Glencore was in a difficult position of whether to deal with Gertler. It is contractually obliged to pay him mining royalties. In April, Gertler won a court ruling in Congo to freeze assets worth almost $3 billion, leading to speculation that he could disrupt and even take over Glencore’s operations in the country.
Gertler will now receive about 25.6 million euros ($29.7 million) in royalties from its Mutanda mining operation this year. Royalties from the Kamoto project, also known as KCC, will not be owed until 2019 due to previous advance payments.
Glencore must not pay millions to sanctioned individual
Global Witness media release:
Glencore today announced it will resume paying royalties to notorious Israeli businessman Dan Gertler, despite the US Treasury designating him a sanctioned individual at the end of 2017. Unless the US responds by enforcing its sanctions, Glencore’s decision will show that big business can ignore even a US executive order and suffer no consequences.
“Global Witness has consistently warned about the risks of partnering with Dan Gertler, but for years Glencore defended that partnership. Getting around sanctions and paying Gertler millions for years on end is not an acceptable solution to this dispute. US authorities must hold Glencore accountable when those payments to Gertler resume,” said Campaign Leader Peter Jones.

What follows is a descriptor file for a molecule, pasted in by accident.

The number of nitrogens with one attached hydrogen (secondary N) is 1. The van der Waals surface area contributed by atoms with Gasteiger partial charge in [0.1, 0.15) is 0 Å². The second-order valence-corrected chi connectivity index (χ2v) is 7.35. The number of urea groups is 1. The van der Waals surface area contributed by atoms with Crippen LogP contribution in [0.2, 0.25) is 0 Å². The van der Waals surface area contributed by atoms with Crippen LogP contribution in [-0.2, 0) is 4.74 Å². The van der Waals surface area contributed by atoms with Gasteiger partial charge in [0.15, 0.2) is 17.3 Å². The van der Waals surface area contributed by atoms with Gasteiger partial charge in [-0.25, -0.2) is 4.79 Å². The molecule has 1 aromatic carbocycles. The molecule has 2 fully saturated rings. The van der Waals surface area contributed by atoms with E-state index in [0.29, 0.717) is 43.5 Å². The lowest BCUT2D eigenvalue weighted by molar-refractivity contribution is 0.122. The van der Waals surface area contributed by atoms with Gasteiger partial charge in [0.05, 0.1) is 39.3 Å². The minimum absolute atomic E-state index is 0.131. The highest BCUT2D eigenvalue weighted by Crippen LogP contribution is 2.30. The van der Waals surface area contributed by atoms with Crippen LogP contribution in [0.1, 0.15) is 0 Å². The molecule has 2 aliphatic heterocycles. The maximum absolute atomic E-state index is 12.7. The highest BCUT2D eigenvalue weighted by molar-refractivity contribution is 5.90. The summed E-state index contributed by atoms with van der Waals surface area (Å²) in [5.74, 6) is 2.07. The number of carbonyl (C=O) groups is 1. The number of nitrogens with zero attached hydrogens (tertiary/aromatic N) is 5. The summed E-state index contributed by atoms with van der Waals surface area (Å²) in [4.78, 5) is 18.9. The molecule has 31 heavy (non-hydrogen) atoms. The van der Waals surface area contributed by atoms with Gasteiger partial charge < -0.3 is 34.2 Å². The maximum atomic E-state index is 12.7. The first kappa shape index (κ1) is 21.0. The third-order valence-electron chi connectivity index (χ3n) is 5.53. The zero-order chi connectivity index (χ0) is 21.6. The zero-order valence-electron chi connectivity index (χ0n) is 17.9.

The sanctions, imposed in response to Gertler’s “corrupt mining and oil deals”, prohibit US companies or individuals from doing business with him or companies majority owned by him. Companies outside the US that do business with Gertler also risk being fined or even sanctioned.
Gertler, a close friend of Democratic Republic of Congo’s President Joseph Kabila, owns the rights to contractual payments from two Glencore-owned mines in Congo. Those rights are worth tens of millions of dollars per year, but payments were temporarily halted following the sanctions. Glencore now plans to pay Gertler in euros, rather than US dollars.
“The payment of tens of millions of euros to Gertler’s company is a brash test of the resolve of US authorities to uphold their sanctions. Glencore is trying to carry on business as usual by getting around the anti-corruption measures of the world’s biggest economy. If Glencore gets away with these payments it sends a dangerous message that huge companies can act with impunity to protect their business interests,” notes Jones.
“It is time for the relevant authorities to investigate Glencore’s deals with Gertler in Congo. Glencore’s resumption of royalty payments, despite US sanctions, shows the impunity with which some major companies are able to operate. This could send a dangerous message that big business is potentially above the obligation to respect sanction regimes,” he adds.